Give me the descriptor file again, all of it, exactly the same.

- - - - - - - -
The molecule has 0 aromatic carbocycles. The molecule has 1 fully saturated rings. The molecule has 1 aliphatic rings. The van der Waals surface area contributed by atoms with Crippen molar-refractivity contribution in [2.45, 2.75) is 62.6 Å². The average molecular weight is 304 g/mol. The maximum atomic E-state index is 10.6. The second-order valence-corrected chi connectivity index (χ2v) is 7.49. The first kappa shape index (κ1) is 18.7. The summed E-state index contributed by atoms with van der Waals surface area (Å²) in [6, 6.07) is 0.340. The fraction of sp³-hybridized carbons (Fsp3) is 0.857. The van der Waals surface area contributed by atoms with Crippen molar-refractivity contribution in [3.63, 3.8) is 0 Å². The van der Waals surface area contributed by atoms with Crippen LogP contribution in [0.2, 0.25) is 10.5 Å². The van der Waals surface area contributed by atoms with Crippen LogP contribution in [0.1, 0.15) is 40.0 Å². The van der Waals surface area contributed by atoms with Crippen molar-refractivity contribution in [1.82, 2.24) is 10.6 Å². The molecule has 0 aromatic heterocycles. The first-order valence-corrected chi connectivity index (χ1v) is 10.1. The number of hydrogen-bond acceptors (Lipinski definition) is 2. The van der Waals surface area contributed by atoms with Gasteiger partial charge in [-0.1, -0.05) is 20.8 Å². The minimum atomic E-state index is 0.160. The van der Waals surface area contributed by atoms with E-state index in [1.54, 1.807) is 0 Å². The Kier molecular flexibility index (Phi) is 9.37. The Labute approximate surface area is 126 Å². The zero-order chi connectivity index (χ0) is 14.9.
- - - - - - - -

The molecule has 0 aromatic carbocycles. The molecule has 1 fully saturated rings. The molecule has 1 aliphatic rings. The van der Waals surface area contributed by atoms with Crippen molar-refractivity contribution in [2.45, 2.75) is 62.6 Å². The average molecular weight is 304 g/mol. The maximum atomic E-state index is 10.6. The second-order valence-corrected chi connectivity index (χ2v) is 7.49. The first kappa shape index (κ1) is 18.7. The summed E-state index contributed by atoms with van der Waals surface area (Å²) in [6, 6.07) is 0.340. The fraction of sp³-hybridized carbons (Fsp3) is 0.857. The van der Waals surface area contributed by atoms with Crippen molar-refractivity contribution in [3.63, 3.8) is 0 Å². The van der Waals surface area contributed by atoms with Crippen LogP contribution in [0.2, 0.25) is 10.5 Å². The van der Waals surface area contributed by atoms with Crippen LogP contribution in [0.1, 0.15) is 40.0 Å². The van der Waals surface area contributed by atoms with Crippen molar-refractivity contribution in [1.82, 2.24) is 10.6 Å². The molecule has 0 aromatic heterocycles. The first-order valence-corrected chi connectivity index (χ1v) is 10.1. The number of hydrogen-bond acceptors (Lipinski definition) is 2. The van der Waals surface area contributed by atoms with Gasteiger partial charge in [-0.1, -0.05) is 20.8 Å². The minimum atomic E-state index is 0.160. The van der Waals surface area contributed by atoms with E-state index in [1.54, 1.807) is 0 Å². The Kier molecular flexibility index (Phi) is 9.37. The Labute approximate surface area is 126 Å². The zero-order chi connectivity index (χ0) is 14.9.